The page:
Starting May 1, Riggs will fill the
unexpired term of Juanita Josserand, the former city clerk. Riggs
has served as deputy city clerk since she came to City Hall in 1988.
"She is going to do a great job,"
Josserand told the council. Josserand is stepping down after 16
years as city clerk and a total of 32 years as a city employee.
[photo by Joan Crabb]
Melanie Riggs, newly appointed Lincoln city
clerk, takes the oath of office from City Attorney Bill Bates. Mayor
Beth Davis is seated in the background.
Riggs came to City Hall from what is
now J.M. Abbott and Associates, where she worked in the computer and
bookkeeping departments. As deputy clerk she oversaw all accounting
areas and served as clerk when Josserand was not available.
"I think she's going to do a very good
job," agreed Alderman Verl Prather. "I just want to tell Nita [Josserand]
what a good job she's done over the years."
Prather also thanked the two retiring
aldermen, Bill Melton and George Mitchell, for their work and
leadership. Melton, the council's senior member, is retiring after
22 years. Mitchell has served for eight years.
Mayor Beth Davis said the city would
miss the two retiring aldermen and told them they might be called
upon in the future.
"Be prepared. I'm going to put you on a
commission of some sort," she said.
She also thanked their families, many
of whom were in attendance, "for all the years you have allowed them
to come to these meetings."
A reception for the retirees was held
after the meeting.
In other business, the council also
accepted the working budget for the coming fiscal year, which begins
May 1, with a deficit of $121,469 in the general fund. The council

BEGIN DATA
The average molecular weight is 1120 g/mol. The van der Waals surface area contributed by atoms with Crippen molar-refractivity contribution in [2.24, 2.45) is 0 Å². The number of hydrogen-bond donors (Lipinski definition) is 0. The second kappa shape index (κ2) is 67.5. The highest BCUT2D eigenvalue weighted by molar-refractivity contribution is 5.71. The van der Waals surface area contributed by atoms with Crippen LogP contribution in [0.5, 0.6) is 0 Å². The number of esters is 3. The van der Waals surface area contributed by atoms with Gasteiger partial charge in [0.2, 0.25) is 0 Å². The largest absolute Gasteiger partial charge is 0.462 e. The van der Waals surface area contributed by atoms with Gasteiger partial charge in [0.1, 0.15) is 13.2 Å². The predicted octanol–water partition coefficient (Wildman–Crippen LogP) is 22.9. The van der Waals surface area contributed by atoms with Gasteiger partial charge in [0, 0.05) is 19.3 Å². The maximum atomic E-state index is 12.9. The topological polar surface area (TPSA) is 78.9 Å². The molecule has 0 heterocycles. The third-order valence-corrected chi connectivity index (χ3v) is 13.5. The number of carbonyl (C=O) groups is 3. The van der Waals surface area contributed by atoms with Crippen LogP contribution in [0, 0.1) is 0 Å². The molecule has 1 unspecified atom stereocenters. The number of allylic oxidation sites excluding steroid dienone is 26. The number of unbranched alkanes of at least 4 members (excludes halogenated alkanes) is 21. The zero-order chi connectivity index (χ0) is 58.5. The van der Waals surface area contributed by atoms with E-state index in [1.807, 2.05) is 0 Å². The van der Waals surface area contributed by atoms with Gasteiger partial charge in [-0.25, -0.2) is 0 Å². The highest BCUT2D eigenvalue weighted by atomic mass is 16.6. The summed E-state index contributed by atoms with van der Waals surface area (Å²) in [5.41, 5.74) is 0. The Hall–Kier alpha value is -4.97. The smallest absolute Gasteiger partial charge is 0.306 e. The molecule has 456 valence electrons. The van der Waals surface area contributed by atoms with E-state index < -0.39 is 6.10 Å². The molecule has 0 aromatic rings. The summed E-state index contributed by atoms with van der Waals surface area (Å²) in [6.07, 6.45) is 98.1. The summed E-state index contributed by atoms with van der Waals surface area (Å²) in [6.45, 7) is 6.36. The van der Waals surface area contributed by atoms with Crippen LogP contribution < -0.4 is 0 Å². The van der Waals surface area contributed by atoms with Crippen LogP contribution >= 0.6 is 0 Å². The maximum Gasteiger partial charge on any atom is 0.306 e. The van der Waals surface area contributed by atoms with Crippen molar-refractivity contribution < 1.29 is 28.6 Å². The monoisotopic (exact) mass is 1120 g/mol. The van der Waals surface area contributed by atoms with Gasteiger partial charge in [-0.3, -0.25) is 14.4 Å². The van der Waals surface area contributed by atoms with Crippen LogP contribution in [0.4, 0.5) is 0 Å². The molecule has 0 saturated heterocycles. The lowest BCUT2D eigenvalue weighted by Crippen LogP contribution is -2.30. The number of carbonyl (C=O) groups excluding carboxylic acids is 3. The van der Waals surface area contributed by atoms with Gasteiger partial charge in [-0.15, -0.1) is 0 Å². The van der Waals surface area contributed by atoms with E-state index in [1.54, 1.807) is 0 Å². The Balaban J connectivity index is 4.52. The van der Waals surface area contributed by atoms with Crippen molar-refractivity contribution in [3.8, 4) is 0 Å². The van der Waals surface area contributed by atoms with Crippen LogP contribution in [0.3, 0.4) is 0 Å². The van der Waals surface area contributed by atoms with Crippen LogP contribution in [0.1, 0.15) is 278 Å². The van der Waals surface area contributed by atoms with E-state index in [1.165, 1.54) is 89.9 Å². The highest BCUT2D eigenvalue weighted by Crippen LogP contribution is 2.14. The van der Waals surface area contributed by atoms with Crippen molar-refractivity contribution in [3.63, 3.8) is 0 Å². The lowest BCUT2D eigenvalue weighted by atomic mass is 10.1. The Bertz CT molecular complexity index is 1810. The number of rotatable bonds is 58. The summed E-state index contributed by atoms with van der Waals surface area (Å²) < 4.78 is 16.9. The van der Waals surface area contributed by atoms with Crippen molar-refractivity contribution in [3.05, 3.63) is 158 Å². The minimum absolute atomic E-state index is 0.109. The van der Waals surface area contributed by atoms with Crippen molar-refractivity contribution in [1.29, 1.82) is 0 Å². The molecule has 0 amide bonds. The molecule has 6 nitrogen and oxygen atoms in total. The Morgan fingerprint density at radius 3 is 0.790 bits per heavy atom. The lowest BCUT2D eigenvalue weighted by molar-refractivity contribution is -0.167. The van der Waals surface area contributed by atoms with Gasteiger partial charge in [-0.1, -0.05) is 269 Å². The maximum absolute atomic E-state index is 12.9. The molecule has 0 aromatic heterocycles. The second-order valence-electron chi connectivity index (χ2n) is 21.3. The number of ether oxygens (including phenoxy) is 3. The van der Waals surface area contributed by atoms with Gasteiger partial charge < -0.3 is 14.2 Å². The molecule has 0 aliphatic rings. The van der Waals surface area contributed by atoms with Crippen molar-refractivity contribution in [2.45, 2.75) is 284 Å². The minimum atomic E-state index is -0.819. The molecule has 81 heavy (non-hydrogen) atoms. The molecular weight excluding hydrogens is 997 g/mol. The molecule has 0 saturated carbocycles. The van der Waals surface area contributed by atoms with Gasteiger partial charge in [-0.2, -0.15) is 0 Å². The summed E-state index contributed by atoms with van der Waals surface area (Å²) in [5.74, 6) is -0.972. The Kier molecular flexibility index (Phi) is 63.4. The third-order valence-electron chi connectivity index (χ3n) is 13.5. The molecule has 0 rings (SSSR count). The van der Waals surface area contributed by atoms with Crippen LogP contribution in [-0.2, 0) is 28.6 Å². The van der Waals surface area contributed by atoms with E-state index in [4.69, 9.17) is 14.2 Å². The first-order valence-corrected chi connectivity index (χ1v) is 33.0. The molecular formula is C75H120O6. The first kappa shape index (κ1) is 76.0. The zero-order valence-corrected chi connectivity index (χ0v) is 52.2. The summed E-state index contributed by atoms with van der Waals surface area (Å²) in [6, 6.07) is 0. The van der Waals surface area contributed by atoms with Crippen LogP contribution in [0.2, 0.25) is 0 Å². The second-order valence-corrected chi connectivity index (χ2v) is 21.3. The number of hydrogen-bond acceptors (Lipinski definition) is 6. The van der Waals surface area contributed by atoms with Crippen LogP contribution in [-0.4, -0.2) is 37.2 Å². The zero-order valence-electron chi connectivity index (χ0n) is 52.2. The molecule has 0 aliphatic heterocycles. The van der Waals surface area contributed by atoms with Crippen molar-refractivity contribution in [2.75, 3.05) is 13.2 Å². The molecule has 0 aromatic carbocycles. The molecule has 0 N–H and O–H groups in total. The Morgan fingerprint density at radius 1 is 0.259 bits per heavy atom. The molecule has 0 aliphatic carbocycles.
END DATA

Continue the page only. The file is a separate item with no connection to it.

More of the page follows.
has made deep cuts in the budget to counter the losses in city
revenue over the last two years and this year took the drastic step
of cutting six city employees, two each from the police, fire and
However, Verl Prather, finance
chairman, said he believed the actual budget would almost balance
because of a change in insurance for city employees. The change must
be ratified by three unions representing city employees. These
unions have 60 days to decide to accept the new dual-option health
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The new plan will save the city about
$100,000, according to insurance chairman Glenn Shelton, and will
give employees the option of an HMO or a PPO.
City Attorney Bill Bates said two of
the unions, the fire and the police unions, have said they would
accept the change and waive the 60-day notice. He said he was still
waiting to hear from the three-member telecommunications union but
expected them to agree to the change.
"There has been cooperation between the
city and the unions. I think we will be able to go ahead and change
plans and save the city a considerable amount of money," he said.
Retiring City Clerk Juanita Josserand
also held out hope the budget for the coming year would stay in
"These are only budget requests, and we
never spend all our budget requests, especially if we all watch it,"
Prather announced that Mayor Beth Davis
has pared her coming year's budget to $1,500 to help with the budget
Decreasing revenue because of
historically low interest rates on city investments and decreased
sales tax revenue has left the city with unexpected shortfalls.
Police Chief Rich Montcalm told the
council that two members of the department are currently attending a
training session at the National FBI Academy in Quantico, Va., to
learn how to clean up hazardous meth labs. The training is paid for
by the federal government and there is no cost to the city.
said he is being considered for the FBI's management training
course, also held in Quantico. The 10-week course will begin Jan. 1,
and Montcalm is still waiting for final approval from the FBI. Pat
Madigan, chair of the police committee, said he thought this would
be a good program for the police chief to attend and said he felt
sure the assistant chief would be able to handle the chief's duties
in his absence. This training is also paid for by the federal